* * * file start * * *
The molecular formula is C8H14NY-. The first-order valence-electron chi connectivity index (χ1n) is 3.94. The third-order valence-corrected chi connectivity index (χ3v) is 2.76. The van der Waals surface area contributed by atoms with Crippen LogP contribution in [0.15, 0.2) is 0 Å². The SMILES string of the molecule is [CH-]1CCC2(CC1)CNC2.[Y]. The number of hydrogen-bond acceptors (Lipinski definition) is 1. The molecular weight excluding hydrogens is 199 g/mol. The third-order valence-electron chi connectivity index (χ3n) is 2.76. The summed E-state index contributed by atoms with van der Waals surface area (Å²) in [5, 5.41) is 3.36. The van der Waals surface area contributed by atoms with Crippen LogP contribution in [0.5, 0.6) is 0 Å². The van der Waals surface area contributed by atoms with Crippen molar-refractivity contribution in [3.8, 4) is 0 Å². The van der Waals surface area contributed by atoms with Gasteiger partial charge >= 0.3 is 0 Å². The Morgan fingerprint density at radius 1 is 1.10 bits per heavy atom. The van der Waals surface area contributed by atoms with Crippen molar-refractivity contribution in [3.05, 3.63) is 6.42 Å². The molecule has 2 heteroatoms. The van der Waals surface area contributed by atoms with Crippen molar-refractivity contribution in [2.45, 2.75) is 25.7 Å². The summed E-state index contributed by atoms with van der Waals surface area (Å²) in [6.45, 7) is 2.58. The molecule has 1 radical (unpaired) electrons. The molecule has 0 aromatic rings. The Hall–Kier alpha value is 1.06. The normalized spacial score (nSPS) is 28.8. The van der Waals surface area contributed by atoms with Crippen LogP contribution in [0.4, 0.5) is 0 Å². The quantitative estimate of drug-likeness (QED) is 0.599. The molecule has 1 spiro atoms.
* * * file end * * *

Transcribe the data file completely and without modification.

The molecular formula is C8H14NY-. The first-order valence-electron chi connectivity index (χ1n) is 3.94. The third-order valence-corrected chi connectivity index (χ3v) is 2.76. The van der Waals surface area contributed by atoms with Crippen LogP contribution in [0.15, 0.2) is 0 Å². The SMILES string of the molecule is [CH-]1CCC2(CC1)CNC2.[Y]. The number of hydrogen-bond acceptors (Lipinski definition) is 1. The molecular weight excluding hydrogens is 199 g/mol. The third-order valence-electron chi connectivity index (χ3n) is 2.76. The summed E-state index contributed by atoms with van der Waals surface area (Å²) in [5, 5.41) is 3.36. The van der Waals surface area contributed by atoms with Crippen LogP contribution in [0.5, 0.6) is 0 Å². The van der Waals surface area contributed by atoms with Crippen molar-refractivity contribution in [3.8, 4) is 0 Å². The van der Waals surface area contributed by atoms with Gasteiger partial charge >= 0.3 is 0 Å². The Morgan fingerprint density at radius 1 is 1.10 bits per heavy atom. The van der Waals surface area contributed by atoms with Crippen molar-refractivity contribution in [3.05, 3.63) is 6.42 Å². The molecule has 2 heteroatoms. The van der Waals surface area contributed by atoms with Crippen molar-refractivity contribution in [2.45, 2.75) is 25.7 Å². The summed E-state index contributed by atoms with van der Waals surface area (Å²) in [6.45, 7) is 2.58. The molecule has 1 radical (unpaired) electrons. The molecule has 0 aromatic rings. The Hall–Kier alpha value is 1.06. The normalized spacial score (nSPS) is 28.8. The van der Waals surface area contributed by atoms with Crippen LogP contribution in [0.4, 0.5) is 0 Å². The quantitative estimate of drug-likeness (QED) is 0.599. The molecule has 1 spiro atoms.